March 24 is Diabetes Alert Day, an opportunity for local health departments (LHDs) to raise awareness about diabetes prevention. Nearly 29 million children and adults in the United States have diabetes and nearly 86 million American adults have prediabetes. The YMCA’s Diabetes Prevention Program helps those at high risk for developing type 2 diabetes adopt and maintain healthy lifestyles by eating healthier, increasing physical activity, and losing a modest amount of weight in order to reduce their chances of developing the disease.
The YMCA’s Diabetes Prevention Program is a one-year, community-based lifestyle improvement program for adults with pre-diabetes. Continue reading
By Iris Tiongco, Program Associate, NACCHO
YMCA of the USA (Y-USA), one of the nation’s leading nonprofits strengthening communities through youth development, healthy living, and social responsibility, received the Center for Medicare and Medicaid Innovation Health Care Innovation Award. As an award recipient, Y-USA will undertake a three-year project to deliver its Diabetes Prevention Program at a cost savings to the Medicare program. The YMCA’s Diabetes Prevention Program is a 12-month lifestyle behavior intervention with 16 weekly sessions followed by monthly maintenance sessions. NACCHO supports the program by facilitating activities and communication between local health departments (LHDs) and Y-USA.
The YMCA’s Diabetes Prevention Program targets individuals with prediabetes, a condition marked by higher than normal blood glucose or hemoglobin A1c levels but where levels are not high enough to be considered diabetes. Participants in the program must be age 60 or older, overweight, diagnosed with prediabetes, and be a Medicare parts A or B beneficiary.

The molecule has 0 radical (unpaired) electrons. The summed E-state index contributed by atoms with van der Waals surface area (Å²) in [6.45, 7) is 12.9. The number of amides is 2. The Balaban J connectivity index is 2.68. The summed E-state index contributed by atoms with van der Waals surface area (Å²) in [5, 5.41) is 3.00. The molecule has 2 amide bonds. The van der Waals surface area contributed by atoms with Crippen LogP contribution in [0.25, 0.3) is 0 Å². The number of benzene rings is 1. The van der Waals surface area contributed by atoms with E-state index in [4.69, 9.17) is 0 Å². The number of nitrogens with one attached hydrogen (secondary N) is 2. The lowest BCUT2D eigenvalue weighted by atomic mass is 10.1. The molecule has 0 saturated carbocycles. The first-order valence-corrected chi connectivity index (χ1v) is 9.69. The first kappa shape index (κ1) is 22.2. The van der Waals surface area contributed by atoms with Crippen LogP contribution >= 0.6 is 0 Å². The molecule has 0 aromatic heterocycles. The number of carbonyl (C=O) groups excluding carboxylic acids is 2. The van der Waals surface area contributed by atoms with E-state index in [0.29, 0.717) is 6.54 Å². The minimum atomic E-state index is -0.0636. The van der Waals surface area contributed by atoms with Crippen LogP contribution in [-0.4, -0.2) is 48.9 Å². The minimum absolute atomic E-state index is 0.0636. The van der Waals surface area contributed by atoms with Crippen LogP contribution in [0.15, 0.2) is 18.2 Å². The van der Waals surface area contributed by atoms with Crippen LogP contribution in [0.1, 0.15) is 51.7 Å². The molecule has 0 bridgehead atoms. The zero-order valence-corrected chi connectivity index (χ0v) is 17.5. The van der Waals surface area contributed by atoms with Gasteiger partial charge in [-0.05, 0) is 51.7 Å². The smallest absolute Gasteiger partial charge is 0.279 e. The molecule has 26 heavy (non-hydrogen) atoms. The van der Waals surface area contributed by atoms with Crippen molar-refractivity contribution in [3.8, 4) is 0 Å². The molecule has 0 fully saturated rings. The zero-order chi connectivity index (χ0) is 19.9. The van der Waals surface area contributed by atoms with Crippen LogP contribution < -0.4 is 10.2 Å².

The Role of LHDs
LHDs can be active stakeholders in preventing the onset of prediabetes by doing the following:
- Raising awareness of prediabetes and the YMCA’s Diabetes Prevention Program;
- Motivating Medicare beneficiaries to get tested for prediabetes and then enroll and complete the program if they qualify;
- Promoting the effectiveness of the program to healthcare providers and other community stakeholders; and
- Encouraging healthcare providers to refer Medicare beneficiaries to the program.
Research by the National Institutes of Health has shown that programs like the YMCA’s Diabetes Prevention Program can reduce the incidence of type 2 diabetes among seniors age 60 and older by as much as 71 percent.* In addition, this project aims to decrease Medicare costs by delivering the YMCA’s Diabetes Prevention Program to 10,000 Medicare enrollees. The savings are estimated to total $4.2 million over three years and $53 million over six years.*
For more information about the program and to see a list of LHDs participating, read NACCHO’s fact sheet NACCHO Supports the YMCA’s Diabetes Prevention Program.
* The YMCA. (2012, November). CMMI Project Partners 1st In-Person Meeting: Prepare for Launch! Powerpoint presentation at the 1st In-Person Meeting for CMMI Project Partners, Chicago, IL.